Asking Questions

Good presenters sprinkle questions throughout their MoveSMART® presentations. Questions are valuable because they actively involve the group and get people thinking. It invites everyone into the action as they first hear the question, second, make a response, third, listen to other responses, and then work through any differences or misunderstandings.

Any answers can be used as a launching place to make – or reinforce – an important point.

They show respect toward the group as being “experts” in their own right.

In fact, questions are valuable ways to measure how the program is coming across. Questions help you discover what the group is really thinking, rather than your guessing.

Here’s a guide for developing and using questions:

– Plan ahead for best times to elicit questions. Good questions may sometimes come up spontaneously. Most of them are well thought out in advance.

– It’s a good idea to try questions out with others to make sure they make sense. Co-trainers are great resources for this.

– Consider asking questions to the group rather than just to chosen individuals. Putting individuals on the spot will not win you points – and may actually spur participants to mentally check out ­– or even create enemies.

– Ask questions the group has a legitimate answer to or opinion about.

– If you do ask an individual a question, make it friendly, not challenging: “Joe, you’ve run that machine for a long time. Do you have ideas you might share from experience as to how Smart Hands® might apply?”

– When you ask a question, give the group some time to get it. Don’t jump in if there’s a short silence. You may have to prompt people if they need encouragement:  “I really do want to hear your ideas.” (followed by another long pause). You might even “prime the pump” by offering one sample response yourself and then re-ask the question (“What are other ways this could apply”?)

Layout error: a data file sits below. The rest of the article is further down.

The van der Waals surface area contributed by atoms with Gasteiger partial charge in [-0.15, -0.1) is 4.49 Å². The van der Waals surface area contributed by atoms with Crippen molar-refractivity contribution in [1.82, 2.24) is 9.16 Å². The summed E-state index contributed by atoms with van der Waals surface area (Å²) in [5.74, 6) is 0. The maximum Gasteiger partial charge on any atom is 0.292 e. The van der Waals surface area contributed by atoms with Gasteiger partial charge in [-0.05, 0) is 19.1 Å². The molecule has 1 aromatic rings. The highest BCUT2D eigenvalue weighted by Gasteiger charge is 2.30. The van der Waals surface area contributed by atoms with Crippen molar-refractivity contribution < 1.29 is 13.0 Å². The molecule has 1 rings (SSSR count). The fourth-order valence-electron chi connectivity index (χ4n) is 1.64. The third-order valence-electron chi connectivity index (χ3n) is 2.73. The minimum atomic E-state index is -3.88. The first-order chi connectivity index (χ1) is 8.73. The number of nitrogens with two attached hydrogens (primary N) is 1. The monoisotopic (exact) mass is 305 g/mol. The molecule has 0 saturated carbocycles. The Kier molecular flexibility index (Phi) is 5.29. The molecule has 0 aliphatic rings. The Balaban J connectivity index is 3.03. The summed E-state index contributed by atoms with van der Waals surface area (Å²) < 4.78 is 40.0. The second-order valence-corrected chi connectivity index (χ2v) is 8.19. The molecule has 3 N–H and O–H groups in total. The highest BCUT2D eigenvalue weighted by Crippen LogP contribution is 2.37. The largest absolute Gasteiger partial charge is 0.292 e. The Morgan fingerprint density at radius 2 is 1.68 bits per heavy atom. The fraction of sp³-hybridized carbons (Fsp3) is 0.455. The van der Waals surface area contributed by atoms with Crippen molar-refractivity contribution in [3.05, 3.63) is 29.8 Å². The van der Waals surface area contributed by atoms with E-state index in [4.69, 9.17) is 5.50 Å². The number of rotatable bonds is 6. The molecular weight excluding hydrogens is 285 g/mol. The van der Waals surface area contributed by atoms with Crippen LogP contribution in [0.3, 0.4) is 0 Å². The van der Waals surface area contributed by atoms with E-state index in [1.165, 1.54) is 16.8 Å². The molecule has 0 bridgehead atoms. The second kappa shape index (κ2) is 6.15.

Some question no-nos:

– Never use a question to show others how dumb they are – or how smart you are.

– Beware of asking questions you don’t want to hear the answer to, or that might lead into a negative or unproductive discussion.

– Never ask a question intended to trap someone into a mistaken “wrong” answer.

– Never tell someone they are wrong. It will make them angry and put a chill into any give-and-take you might be seeking.

If they do happen to be “wrong”, let them off the hook gently: “Sometimes that is probably true…” “If you make a small adjustment, you’ll be right on…” “That’s certainly one good alternative…” “That’s the most common response I get to that question…”

So, be sure to salt in a good number of questions in your presentations. Doing this will take you from good to great as a communicator.

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